In a separate statement, she said that public libraries were the "very embodiment of the First Amendment in our society."
"This places politics over the well-being and education of young people and everyone's right to access and use the public library," she said of the mounting challenges.
A white 84-year-old homeowner who is accused of shooting a Black teenager after the high schooler mistakenly came to his Kansas City home entered a not-guilty plea on Wednesday, and the judge scheduled his trial for next year.
Andrew Lester, a retired aircraft mechanic, is charged with first-degree assault and armed criminal action in the 13 April shooting of Ralph Yarl. The trial in the case, which shocked the country and renewed national debates about gun policies and race in America, was scheduled to begin on 7 October 2024.
Some supporters joined Yarl’s mother in the courtroom, their T-shirts reading “Ringing a doorbell is not a crime” turned inside out. Philip Barrolle, a family friend, said they wore the shirts that way after being told by the court the shirts were a problem. Supporters have worn them in the past, but an order issued on Monday barred “outbreaks, signs, or displays of any kind”. ...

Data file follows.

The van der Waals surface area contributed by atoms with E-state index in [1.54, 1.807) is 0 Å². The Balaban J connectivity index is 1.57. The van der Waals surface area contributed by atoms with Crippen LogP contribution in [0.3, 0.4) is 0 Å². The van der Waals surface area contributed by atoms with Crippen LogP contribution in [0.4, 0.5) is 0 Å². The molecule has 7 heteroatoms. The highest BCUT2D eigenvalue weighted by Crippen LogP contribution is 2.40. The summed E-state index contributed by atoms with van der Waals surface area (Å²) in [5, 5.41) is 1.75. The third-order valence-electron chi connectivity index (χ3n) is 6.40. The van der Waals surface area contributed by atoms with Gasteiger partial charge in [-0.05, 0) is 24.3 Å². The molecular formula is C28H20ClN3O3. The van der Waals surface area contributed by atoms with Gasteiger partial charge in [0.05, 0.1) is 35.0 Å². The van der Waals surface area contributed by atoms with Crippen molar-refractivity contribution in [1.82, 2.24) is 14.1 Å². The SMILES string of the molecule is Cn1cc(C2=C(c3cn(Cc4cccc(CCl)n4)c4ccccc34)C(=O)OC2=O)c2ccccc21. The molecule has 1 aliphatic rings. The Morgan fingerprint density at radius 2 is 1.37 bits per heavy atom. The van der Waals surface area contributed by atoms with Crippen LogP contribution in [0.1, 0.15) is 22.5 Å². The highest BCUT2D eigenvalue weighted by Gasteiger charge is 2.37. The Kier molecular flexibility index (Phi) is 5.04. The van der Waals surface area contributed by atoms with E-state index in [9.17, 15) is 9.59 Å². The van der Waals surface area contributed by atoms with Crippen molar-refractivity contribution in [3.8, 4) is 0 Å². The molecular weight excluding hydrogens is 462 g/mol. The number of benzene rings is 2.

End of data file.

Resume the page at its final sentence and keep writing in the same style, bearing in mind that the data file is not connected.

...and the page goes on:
The not-guilty plea, entered by Steve Salmon, Lester’s attorney, is largely a procedural step, and the hearing lasted just five minutes. Lester also pleaded not guilty soon after he was charged, but this is his first court appearance since a judge found sufficient evidence for the case to proceed to trial.
The trial of two suburban Denver police officers was set to open on Wednesday in the killing of Elijah McClain, a Black man put in a neck hold and injected with a powerful sedative whose 2019 death later became a rallying cry for nationwide protests and spurred police reform in Colorado.
It’s the first of several trials stemming from the death of McClain, and lawyers for the two sides are expected to paint contrasting pictures of the deadly struggle between the officers and the 23-year-old massage therapist. McClain was stopped by police in the city of Aurora while walking home from a convenience store carrying only a plastic bag and his phone.
One question jurors could be asked to decide is whether it was lawful for officers Randy Roedema and Jason Rosenblatt to detain and use force against McClain, who a 911 caller reported as suspicious. If prosecutors can convince jurors the stop was unjustified, that would undermine any argument that McClain’s injuries were a result of the officers just doing their jobs.
Officials eventually determined the sedative ketamine played a key role in McClain’s death, which fueled renewed scrutiny about the use of ketamine for people considered to be acting erratically and led Colorado’s health department to limit when emergency workers can administer it. In 2020, neck holds by police were banned by the state’s Democratic-led legislature.